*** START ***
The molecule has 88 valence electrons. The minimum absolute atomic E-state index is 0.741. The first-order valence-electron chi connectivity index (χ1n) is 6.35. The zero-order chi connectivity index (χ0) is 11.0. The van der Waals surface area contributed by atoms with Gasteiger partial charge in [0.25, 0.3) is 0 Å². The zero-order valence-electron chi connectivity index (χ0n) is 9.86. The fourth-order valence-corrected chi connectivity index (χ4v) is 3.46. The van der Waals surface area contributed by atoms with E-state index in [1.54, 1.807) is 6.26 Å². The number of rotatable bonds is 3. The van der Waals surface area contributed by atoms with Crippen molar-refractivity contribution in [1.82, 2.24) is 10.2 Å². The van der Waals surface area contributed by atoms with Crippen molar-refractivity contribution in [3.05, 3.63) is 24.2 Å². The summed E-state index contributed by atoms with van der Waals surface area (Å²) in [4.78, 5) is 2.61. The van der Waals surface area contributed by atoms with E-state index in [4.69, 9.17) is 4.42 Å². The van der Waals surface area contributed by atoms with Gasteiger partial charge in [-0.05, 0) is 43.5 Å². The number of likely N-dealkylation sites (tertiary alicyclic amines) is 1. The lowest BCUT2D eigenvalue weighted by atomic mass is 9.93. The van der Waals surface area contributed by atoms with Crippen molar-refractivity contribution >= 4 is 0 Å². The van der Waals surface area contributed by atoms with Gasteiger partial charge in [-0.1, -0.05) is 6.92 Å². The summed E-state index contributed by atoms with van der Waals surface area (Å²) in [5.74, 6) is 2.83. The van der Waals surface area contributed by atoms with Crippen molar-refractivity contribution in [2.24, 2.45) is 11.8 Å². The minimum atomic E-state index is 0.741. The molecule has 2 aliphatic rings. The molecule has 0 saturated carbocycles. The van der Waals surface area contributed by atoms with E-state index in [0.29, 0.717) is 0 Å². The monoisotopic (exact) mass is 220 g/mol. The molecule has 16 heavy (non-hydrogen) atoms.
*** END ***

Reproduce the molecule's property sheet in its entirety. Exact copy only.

The molecule has 88 valence electrons. The minimum absolute atomic E-state index is 0.741. The first-order valence-electron chi connectivity index (χ1n) is 6.35. The zero-order chi connectivity index (χ0) is 11.0. The van der Waals surface area contributed by atoms with Gasteiger partial charge in [0.25, 0.3) is 0 Å². The zero-order valence-electron chi connectivity index (χ0n) is 9.86. The fourth-order valence-corrected chi connectivity index (χ4v) is 3.46. The van der Waals surface area contributed by atoms with E-state index in [1.54, 1.807) is 6.26 Å². The number of rotatable bonds is 3. The van der Waals surface area contributed by atoms with Crippen molar-refractivity contribution in [1.82, 2.24) is 10.2 Å². The van der Waals surface area contributed by atoms with Crippen molar-refractivity contribution in [3.05, 3.63) is 24.2 Å². The summed E-state index contributed by atoms with van der Waals surface area (Å²) in [4.78, 5) is 2.61. The van der Waals surface area contributed by atoms with E-state index in [4.69, 9.17) is 4.42 Å². The van der Waals surface area contributed by atoms with Gasteiger partial charge in [-0.05, 0) is 43.5 Å². The number of likely N-dealkylation sites (tertiary alicyclic amines) is 1. The lowest BCUT2D eigenvalue weighted by atomic mass is 9.93. The van der Waals surface area contributed by atoms with Crippen molar-refractivity contribution >= 4 is 0 Å². The van der Waals surface area contributed by atoms with Gasteiger partial charge in [-0.1, -0.05) is 6.92 Å². The summed E-state index contributed by atoms with van der Waals surface area (Å²) in [5.74, 6) is 2.83. The van der Waals surface area contributed by atoms with Crippen molar-refractivity contribution in [2.24, 2.45) is 11.8 Å². The minimum atomic E-state index is 0.741. The molecule has 2 aliphatic rings. The molecule has 0 saturated carbocycles. The van der Waals surface area contributed by atoms with E-state index in [0.29, 0.717) is 0 Å². The monoisotopic (exact) mass is 220 g/mol. The molecule has 16 heavy (non-hydrogen) atoms.